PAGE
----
Judith Hackitt’s ‘Risk Assessment’ – Cautionary tale

I’m sure it is with great relief we’ve watched and listened to the news recently telling us that Britain’s economy seems well on the road to recovery. It’s especially heartening for those out of work and seeking employment. However, we need to ensure this good news story does not get tainted by events which are within our control.

When we entered the most recent recession in late 2008 many people expressed concern that workplace injury and fatality rates would go up, largely as a result of companies cutting corners to save costs as times became harder. But those fears did not materialise. Injury and fatality rates have actually continued to improve in spite of recession.

The statistics clearly show the same thing has happened in previous economic recessions. But those same statistics tell a cautionary tale which we need to heed as we emerge from the economic gloom. Previous recoveries following a downturn have seen an increase in injury and fatality rates.

Could there be an explanation for why this happens? Well, there is and here it is. Take a look at this graph here:

It clearly shows that young and inexperienced recruits who are new to a workplace are THREE TIMES more likely to be killed or injured than their experienced workmates who have been there for a year or more.

So, during a recession when there is very little recruitment safety performance improves, but the recruitment that accompanies recovery has, in the past led to increased injuries as people return to the workplace and the new recruits are the workers most at risk.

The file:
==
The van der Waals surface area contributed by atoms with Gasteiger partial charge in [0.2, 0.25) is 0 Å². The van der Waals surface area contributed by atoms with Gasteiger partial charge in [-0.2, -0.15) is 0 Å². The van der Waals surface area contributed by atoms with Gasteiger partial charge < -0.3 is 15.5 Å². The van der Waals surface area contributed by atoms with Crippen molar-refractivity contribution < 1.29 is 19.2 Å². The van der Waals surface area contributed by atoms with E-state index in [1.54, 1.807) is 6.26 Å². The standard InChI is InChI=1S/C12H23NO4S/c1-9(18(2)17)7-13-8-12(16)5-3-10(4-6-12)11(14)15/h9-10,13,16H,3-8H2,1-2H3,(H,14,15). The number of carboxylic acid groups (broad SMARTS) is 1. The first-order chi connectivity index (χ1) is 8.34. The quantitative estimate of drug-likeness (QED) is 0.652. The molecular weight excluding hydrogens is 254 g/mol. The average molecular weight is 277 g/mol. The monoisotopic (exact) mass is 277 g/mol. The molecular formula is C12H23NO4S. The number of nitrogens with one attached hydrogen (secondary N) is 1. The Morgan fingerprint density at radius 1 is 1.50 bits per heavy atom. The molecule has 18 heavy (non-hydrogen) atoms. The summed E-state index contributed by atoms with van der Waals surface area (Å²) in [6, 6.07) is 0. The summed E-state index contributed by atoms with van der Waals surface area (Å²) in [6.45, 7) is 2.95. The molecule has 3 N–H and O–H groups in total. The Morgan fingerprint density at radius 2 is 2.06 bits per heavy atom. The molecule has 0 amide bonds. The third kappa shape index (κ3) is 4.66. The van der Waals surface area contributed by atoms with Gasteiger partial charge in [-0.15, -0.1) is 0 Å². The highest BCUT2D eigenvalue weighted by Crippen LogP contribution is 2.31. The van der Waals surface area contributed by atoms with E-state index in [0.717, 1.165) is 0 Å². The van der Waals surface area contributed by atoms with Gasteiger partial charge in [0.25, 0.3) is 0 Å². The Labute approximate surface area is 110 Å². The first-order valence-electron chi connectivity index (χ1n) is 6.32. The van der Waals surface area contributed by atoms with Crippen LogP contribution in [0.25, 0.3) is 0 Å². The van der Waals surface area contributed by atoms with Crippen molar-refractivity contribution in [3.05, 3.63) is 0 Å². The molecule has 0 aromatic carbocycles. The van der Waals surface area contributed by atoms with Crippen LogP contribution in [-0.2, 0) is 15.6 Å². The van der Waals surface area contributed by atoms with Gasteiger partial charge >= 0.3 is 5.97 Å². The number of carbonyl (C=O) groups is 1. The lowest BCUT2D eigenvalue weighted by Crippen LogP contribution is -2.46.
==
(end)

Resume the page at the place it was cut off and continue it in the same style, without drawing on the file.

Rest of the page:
We have to ask ourselves, is it inevitable that this pattern will repeat itself? I don’t believe it is, because if we recognise the potential problem we can do some simple things to stop it happening again.

New recruits must be properly trained – no matter how urgent the job in hand productivity and morale will suffer if your newest recruit is seriously hurt in his or her first few weeks in the job. Asking other more experienced people to look out for the new ones is easy to do and can make a big difference. A number of industry sectors use a simple system of getting new recruits to wear a different colour safety helmet or overall for the first few weeks/months so their work colleagues know they may need extra help/advice to stay safe.

I would like us all to commit to making this economic recovery different, by making it one where safety performance continues to improve. Recognising the problem is half the battle – now let’s fix it.

Article source: http://www.hse.gov.uk/news/judith-risk-assessment/cautionary-tale-050214.htm